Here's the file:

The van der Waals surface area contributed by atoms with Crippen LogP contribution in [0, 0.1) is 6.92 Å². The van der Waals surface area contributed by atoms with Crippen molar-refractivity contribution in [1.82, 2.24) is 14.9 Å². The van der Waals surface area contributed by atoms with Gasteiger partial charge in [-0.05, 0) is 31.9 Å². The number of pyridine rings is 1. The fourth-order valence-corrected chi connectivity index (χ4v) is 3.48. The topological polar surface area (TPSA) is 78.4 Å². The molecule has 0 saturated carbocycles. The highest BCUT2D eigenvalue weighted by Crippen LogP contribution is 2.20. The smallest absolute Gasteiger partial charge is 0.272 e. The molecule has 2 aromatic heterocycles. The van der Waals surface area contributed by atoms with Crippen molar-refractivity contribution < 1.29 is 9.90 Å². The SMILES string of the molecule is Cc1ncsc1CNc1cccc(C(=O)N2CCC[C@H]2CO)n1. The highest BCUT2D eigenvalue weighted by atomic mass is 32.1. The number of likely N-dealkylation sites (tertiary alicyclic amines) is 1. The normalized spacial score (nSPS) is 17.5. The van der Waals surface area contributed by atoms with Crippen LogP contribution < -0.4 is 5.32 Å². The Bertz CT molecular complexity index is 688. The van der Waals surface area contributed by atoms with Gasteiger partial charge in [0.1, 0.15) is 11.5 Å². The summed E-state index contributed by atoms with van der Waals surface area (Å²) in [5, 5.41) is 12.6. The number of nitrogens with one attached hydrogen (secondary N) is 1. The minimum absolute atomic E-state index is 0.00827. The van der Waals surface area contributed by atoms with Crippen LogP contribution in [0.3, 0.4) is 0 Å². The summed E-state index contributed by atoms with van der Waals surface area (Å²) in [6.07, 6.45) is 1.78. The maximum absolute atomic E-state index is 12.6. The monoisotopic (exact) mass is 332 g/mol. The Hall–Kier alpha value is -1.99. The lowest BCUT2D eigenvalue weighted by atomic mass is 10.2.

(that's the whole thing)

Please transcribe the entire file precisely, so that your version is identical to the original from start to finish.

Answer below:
The van der Waals surface area contributed by atoms with Crippen LogP contribution in [0, 0.1) is 6.92 Å². The van der Waals surface area contributed by atoms with Crippen molar-refractivity contribution in [1.82, 2.24) is 14.9 Å². The van der Waals surface area contributed by atoms with Gasteiger partial charge in [-0.05, 0) is 31.9 Å². The number of pyridine rings is 1. The fourth-order valence-corrected chi connectivity index (χ4v) is 3.48. The topological polar surface area (TPSA) is 78.4 Å². The molecule has 0 saturated carbocycles. The highest BCUT2D eigenvalue weighted by Crippen LogP contribution is 2.20. The smallest absolute Gasteiger partial charge is 0.272 e. The molecule has 2 aromatic heterocycles. The van der Waals surface area contributed by atoms with Crippen molar-refractivity contribution < 1.29 is 9.90 Å². The SMILES string of the molecule is Cc1ncsc1CNc1cccc(C(=O)N2CCC[C@H]2CO)n1. The highest BCUT2D eigenvalue weighted by atomic mass is 32.1. The number of likely N-dealkylation sites (tertiary alicyclic amines) is 1. The normalized spacial score (nSPS) is 17.5. The van der Waals surface area contributed by atoms with Crippen LogP contribution < -0.4 is 5.32 Å². The Bertz CT molecular complexity index is 688. The van der Waals surface area contributed by atoms with Gasteiger partial charge in [0.1, 0.15) is 11.5 Å². The summed E-state index contributed by atoms with van der Waals surface area (Å²) in [5, 5.41) is 12.6. The number of nitrogens with one attached hydrogen (secondary N) is 1. The minimum absolute atomic E-state index is 0.00827. The van der Waals surface area contributed by atoms with Crippen LogP contribution in [0.3, 0.4) is 0 Å². The summed E-state index contributed by atoms with van der Waals surface area (Å²) in [6.07, 6.45) is 1.78. The maximum absolute atomic E-state index is 12.6. The monoisotopic (exact) mass is 332 g/mol. The Hall–Kier alpha value is -1.99. The lowest BCUT2D eigenvalue weighted by atomic mass is 10.2.